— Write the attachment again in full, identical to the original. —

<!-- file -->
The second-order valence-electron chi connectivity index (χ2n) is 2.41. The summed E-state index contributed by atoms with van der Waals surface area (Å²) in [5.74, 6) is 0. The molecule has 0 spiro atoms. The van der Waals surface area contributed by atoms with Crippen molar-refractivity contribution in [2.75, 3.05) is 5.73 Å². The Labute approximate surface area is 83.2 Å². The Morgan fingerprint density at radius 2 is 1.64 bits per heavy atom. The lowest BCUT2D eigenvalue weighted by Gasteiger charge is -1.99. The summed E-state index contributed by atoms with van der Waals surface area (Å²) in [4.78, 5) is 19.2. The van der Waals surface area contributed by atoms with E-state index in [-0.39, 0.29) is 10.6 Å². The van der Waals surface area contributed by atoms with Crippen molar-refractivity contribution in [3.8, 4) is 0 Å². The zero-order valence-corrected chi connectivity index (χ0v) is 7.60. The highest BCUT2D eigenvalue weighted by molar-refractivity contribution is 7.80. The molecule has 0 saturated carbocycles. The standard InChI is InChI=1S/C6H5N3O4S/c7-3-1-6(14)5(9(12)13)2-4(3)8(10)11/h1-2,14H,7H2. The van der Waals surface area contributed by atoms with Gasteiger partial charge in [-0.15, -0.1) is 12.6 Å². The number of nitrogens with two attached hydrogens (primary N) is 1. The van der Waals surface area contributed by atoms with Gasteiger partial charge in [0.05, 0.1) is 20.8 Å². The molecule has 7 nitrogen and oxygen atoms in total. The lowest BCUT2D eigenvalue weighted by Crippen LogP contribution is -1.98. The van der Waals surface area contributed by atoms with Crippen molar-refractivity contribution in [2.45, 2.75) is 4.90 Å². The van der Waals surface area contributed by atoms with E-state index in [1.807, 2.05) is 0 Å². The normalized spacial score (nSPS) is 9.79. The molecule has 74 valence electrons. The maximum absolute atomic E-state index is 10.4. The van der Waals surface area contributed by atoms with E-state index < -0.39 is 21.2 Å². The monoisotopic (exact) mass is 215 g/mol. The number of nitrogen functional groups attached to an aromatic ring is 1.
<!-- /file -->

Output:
The second-order valence-electron chi connectivity index (χ2n) is 2.41. The summed E-state index contributed by atoms with van der Waals surface area (Å²) in [5.74, 6) is 0. The molecule has 0 spiro atoms. The van der Waals surface area contributed by atoms with Crippen molar-refractivity contribution in [2.75, 3.05) is 5.73 Å². The Labute approximate surface area is 83.2 Å². The Morgan fingerprint density at radius 2 is 1.64 bits per heavy atom. The lowest BCUT2D eigenvalue weighted by Gasteiger charge is -1.99. The summed E-state index contributed by atoms with van der Waals surface area (Å²) in [4.78, 5) is 19.2. The van der Waals surface area contributed by atoms with E-state index in [-0.39, 0.29) is 10.6 Å². The van der Waals surface area contributed by atoms with Crippen molar-refractivity contribution in [3.8, 4) is 0 Å². The zero-order valence-corrected chi connectivity index (χ0v) is 7.60. The highest BCUT2D eigenvalue weighted by molar-refractivity contribution is 7.80. The molecule has 0 saturated carbocycles. The standard InChI is InChI=1S/C6H5N3O4S/c7-3-1-6(14)5(9(12)13)2-4(3)8(10)11/h1-2,14H,7H2. The van der Waals surface area contributed by atoms with Gasteiger partial charge in [-0.15, -0.1) is 12.6 Å². The number of nitrogens with two attached hydrogens (primary N) is 1. The van der Waals surface area contributed by atoms with Gasteiger partial charge in [0.05, 0.1) is 20.8 Å². The molecule has 7 nitrogen and oxygen atoms in total. The lowest BCUT2D eigenvalue weighted by Crippen LogP contribution is -1.98. The van der Waals surface area contributed by atoms with Crippen molar-refractivity contribution in [2.45, 2.75) is 4.90 Å². The van der Waals surface area contributed by atoms with E-state index in [1.807, 2.05) is 0 Å². The normalized spacial score (nSPS) is 9.79. The molecule has 74 valence electrons. The maximum absolute atomic E-state index is 10.4. The van der Waals surface area contributed by atoms with E-state index < -0.39 is 21.2 Å². The monoisotopic (exact) mass is 215 g/mol. The number of nitrogen functional groups attached to an aromatic ring is 1.